Wolf pledges to take legislature to court over effort to end coronavirus emergency order

  • Benjamin Pontz/PA Post

Gov. Tom Wolf on Wednesday pledged to take the legislature to court to resolve a dispute over the standing of a concurrent resolution passed Tuesday night to end the governor’s coronavirus emergency declaration.

The Wolf administration says the state constitution is clear on this matter: For a resolution to have the force of law, it must bear the governor’s signature or have a two-thirds override vote in each chamber of the legislature. That draws on the text of Article III, Section 9 of the state constitution.

Republicans in the General Assembly argue, instead, that Title 35 of the Pennsylvania Consolidated Statutes, from which the governor’s emergency powers are drawn, contain a provision that allows the legislature to terminate a disaster declaration simply by passing a resolution through both chambers, at which point the governor “shall” terminate the declaration.

The legislature does not plan to formally present the resolution to the governor, which would allow him to disapprove (effectively veto) it and send it back for a possible override. Although some Democrats broke ranks in both chambers to support the resolution, neither chamber reached the two-thirds threshold that would be necessary for a veto override.

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But unless the resolution is presented to the governor, he cannot formally disapprove of it, Gregory Schwab, the governor’s counsel, said. Until that happens, the administration maintains that the resolution has no legal effect.

“Nothing changes,” said Schwab. “Essentially, the resolution that was passed last evening is meaningless.”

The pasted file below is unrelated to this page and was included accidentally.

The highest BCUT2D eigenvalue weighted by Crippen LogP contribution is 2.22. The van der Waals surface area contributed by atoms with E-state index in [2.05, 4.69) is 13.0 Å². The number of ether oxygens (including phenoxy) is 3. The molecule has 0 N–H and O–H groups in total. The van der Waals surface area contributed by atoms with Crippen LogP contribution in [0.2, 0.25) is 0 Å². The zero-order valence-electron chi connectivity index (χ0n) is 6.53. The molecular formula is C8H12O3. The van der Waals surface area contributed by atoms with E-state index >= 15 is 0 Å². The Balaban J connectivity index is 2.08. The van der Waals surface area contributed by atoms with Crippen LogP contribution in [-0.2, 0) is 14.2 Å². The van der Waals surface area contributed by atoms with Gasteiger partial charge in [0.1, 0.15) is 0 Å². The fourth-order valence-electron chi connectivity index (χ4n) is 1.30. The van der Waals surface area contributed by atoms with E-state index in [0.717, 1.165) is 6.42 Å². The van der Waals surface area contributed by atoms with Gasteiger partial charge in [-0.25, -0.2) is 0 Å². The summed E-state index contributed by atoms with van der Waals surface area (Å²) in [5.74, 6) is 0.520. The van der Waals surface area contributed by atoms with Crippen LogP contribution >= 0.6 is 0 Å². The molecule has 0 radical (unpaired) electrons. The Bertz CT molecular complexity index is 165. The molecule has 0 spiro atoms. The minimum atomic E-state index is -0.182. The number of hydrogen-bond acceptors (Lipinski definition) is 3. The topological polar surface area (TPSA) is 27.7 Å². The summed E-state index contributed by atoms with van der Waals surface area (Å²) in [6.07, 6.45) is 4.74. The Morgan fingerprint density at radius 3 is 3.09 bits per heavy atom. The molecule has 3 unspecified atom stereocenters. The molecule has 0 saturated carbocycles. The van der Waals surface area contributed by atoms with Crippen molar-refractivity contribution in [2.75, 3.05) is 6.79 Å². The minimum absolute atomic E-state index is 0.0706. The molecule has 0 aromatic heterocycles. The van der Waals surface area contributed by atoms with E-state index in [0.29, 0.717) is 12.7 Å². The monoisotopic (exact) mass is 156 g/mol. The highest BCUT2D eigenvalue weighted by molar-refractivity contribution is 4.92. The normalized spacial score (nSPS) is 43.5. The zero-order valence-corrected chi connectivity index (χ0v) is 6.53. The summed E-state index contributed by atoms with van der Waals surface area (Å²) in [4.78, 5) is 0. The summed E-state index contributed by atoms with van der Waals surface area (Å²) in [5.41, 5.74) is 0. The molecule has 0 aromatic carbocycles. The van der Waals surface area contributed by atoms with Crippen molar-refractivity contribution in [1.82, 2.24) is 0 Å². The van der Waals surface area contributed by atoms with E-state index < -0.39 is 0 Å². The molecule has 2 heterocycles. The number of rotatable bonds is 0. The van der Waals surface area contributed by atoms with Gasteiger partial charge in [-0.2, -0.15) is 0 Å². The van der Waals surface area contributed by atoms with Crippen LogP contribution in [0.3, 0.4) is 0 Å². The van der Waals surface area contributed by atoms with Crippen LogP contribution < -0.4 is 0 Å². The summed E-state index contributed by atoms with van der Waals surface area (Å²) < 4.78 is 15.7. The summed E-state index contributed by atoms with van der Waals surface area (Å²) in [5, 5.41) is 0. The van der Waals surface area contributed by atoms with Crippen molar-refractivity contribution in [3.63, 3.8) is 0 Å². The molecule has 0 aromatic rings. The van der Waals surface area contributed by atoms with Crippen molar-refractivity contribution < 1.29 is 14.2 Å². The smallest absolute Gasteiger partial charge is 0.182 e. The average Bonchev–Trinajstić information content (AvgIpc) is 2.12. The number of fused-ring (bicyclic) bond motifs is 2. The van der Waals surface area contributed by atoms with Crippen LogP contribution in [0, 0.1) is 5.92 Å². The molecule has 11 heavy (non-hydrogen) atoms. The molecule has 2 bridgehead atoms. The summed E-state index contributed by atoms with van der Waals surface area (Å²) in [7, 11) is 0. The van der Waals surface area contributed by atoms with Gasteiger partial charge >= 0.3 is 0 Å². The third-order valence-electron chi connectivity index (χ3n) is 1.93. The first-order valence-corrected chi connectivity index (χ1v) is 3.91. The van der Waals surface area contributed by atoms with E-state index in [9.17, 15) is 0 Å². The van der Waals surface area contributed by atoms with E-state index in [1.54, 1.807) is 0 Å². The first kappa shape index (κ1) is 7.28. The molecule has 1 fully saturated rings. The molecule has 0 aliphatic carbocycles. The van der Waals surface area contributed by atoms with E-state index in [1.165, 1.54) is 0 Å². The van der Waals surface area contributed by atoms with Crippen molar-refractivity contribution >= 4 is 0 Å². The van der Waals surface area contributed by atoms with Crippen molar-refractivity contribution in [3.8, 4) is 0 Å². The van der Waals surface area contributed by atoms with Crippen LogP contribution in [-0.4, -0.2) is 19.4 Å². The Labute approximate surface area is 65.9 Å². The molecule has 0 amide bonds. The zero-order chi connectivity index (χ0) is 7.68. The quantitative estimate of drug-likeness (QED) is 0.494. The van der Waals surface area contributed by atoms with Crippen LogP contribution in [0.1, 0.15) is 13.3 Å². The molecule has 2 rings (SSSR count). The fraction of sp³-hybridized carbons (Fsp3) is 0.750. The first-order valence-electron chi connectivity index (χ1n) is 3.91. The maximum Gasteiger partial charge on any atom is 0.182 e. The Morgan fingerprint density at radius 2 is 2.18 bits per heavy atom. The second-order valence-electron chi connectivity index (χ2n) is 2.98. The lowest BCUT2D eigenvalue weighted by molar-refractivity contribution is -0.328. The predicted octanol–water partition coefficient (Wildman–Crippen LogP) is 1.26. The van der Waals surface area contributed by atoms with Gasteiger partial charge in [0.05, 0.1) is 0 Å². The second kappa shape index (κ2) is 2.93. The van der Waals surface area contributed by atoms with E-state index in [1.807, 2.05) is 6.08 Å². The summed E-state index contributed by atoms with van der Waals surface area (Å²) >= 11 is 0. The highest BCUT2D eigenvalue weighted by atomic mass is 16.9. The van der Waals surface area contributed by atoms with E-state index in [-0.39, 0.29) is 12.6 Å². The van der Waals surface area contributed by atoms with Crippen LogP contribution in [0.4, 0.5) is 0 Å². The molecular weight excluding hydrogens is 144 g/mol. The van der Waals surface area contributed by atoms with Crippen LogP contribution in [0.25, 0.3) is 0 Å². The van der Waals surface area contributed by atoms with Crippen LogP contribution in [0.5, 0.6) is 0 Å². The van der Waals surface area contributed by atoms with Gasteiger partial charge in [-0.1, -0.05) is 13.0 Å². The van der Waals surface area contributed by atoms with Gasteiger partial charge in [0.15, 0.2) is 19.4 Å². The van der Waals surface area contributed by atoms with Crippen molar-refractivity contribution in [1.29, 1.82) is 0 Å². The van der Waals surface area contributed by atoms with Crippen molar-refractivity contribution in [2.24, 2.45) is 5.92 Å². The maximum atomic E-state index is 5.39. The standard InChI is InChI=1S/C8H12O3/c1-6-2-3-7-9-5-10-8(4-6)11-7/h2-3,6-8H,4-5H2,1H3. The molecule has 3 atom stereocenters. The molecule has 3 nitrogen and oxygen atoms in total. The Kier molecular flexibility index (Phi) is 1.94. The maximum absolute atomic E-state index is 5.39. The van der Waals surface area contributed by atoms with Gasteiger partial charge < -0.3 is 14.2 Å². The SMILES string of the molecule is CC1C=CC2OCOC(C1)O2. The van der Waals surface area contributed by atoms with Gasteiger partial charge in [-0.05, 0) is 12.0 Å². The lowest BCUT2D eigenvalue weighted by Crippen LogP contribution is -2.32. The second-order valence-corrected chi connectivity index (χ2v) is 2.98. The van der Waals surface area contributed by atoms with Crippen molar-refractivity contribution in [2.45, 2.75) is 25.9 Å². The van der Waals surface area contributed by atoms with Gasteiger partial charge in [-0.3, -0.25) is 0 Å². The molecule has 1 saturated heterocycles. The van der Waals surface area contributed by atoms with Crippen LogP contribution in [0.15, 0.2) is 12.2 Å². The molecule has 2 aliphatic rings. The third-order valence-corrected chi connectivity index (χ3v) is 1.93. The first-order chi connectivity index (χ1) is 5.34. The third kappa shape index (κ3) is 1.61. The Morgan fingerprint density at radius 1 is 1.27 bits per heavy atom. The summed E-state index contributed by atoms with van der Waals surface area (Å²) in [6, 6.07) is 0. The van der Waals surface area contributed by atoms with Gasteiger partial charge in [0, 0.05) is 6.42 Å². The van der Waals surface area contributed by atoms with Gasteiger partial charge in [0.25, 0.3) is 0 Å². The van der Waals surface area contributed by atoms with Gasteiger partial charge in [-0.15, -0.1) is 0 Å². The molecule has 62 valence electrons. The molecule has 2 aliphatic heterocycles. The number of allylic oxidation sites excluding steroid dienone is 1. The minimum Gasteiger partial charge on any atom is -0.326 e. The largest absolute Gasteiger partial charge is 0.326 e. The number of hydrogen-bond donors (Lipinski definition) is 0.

Still, the governor plans to take the issue to court to resolve the ambiguity caused by the diverging messages from the executive and legislative branches. It is not clear how exactly the matter will reach the courts; Schwab repeatedly declined to get into specifics as to the governor’s legal strategy. But the governor was clear that the judicial branch would have a say.

“We’re going to have to take it to the courts to make sure that there’s not something that we’re missing here,” said Wolf. “Maybe, unbeknownst to me, somewhere embedded in the constitution is the right of one branch to arbitrarily decide to do something that is at odds with the constitution. I just don’t know where that is.”

Even if the declaration were to be terminated, Wolf said the central intent of the legislature’s arction — reopening more businesses — would not be accomplished because the orders restricting business activity during the coronavirus epidemic are also nested under authority delegated to the Secretary of Health under a separate statute.

“Ending the disaster declaration would not reopen anything. It just won’t. And anybody who says differently is wrong,” Wolf said.

Ending the resolution would, however, eliminate the legal authority under which the state waived certain licensing requirements, allowed telehealth services across state lines, and opened food distribution sites, Wolf said. It also would eliminate the legal authority under which the governor suspended utility shutoffs and residential evictions.

Until the matter is resolved by the courts, Wolf urged Pennsylvanians to continue to abide by orders issued under the terms of the emergency declaration, including the prohibitions on evictions and utility shutoffs.

Wolf said that the legislature’s action has caused “chaos” and was rooted in “carelessness,” but there ought to be no question about whose directives Pennsylvanians follow until the matter is resolved by the courts.

“Who are Pennsylvanians supposed to listen to during this pandemic, during this crisis?” Wolf was asked.

Wolf responded immediately.


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